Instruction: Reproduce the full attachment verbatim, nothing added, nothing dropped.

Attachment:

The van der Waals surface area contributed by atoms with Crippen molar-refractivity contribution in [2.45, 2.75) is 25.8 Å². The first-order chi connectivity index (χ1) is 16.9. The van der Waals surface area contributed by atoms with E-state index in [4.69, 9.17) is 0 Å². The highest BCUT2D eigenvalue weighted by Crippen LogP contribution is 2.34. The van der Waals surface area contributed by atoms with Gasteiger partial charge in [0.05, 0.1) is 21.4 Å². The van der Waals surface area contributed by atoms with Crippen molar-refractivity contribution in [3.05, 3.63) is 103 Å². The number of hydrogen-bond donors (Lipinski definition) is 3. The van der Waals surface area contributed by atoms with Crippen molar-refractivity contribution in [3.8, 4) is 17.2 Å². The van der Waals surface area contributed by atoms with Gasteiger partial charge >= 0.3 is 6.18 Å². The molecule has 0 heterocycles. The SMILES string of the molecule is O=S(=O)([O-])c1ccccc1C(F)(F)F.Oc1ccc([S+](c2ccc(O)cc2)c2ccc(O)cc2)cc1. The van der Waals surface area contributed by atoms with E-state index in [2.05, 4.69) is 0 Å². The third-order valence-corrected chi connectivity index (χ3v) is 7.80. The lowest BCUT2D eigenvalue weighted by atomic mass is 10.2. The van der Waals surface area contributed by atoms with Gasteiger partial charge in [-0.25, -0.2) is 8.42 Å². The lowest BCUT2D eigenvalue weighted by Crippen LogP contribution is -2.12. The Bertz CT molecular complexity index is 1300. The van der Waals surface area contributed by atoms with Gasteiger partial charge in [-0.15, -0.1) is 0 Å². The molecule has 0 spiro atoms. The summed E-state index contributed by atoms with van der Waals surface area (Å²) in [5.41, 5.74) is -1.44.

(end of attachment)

The van der Waals surface area contributed by atoms with Crippen molar-refractivity contribution in [2.45, 2.75) is 25.8 Å². The first-order chi connectivity index (χ1) is 16.9. The van der Waals surface area contributed by atoms with E-state index in [4.69, 9.17) is 0 Å². The highest BCUT2D eigenvalue weighted by Crippen LogP contribution is 2.34. The van der Waals surface area contributed by atoms with Gasteiger partial charge in [0.05, 0.1) is 21.4 Å². The van der Waals surface area contributed by atoms with Crippen molar-refractivity contribution in [3.05, 3.63) is 103 Å². The number of hydrogen-bond donors (Lipinski definition) is 3. The van der Waals surface area contributed by atoms with Crippen molar-refractivity contribution in [3.8, 4) is 17.2 Å². The van der Waals surface area contributed by atoms with Gasteiger partial charge >= 0.3 is 6.18 Å². The molecule has 0 heterocycles. The SMILES string of the molecule is O=S(=O)([O-])c1ccccc1C(F)(F)F.Oc1ccc([S+](c2ccc(O)cc2)c2ccc(O)cc2)cc1. The van der Waals surface area contributed by atoms with E-state index in [2.05, 4.69) is 0 Å². The third-order valence-corrected chi connectivity index (χ3v) is 7.80. The lowest BCUT2D eigenvalue weighted by atomic mass is 10.2. The van der Waals surface area contributed by atoms with Gasteiger partial charge in [-0.25, -0.2) is 8.42 Å². The lowest BCUT2D eigenvalue weighted by Crippen LogP contribution is -2.12. The Bertz CT molecular complexity index is 1300. The van der Waals surface area contributed by atoms with Gasteiger partial charge in [-0.15, -0.1) is 0 Å². The molecule has 0 spiro atoms. The summed E-state index contributed by atoms with van der Waals surface area (Å²) in [5.41, 5.74) is -1.44.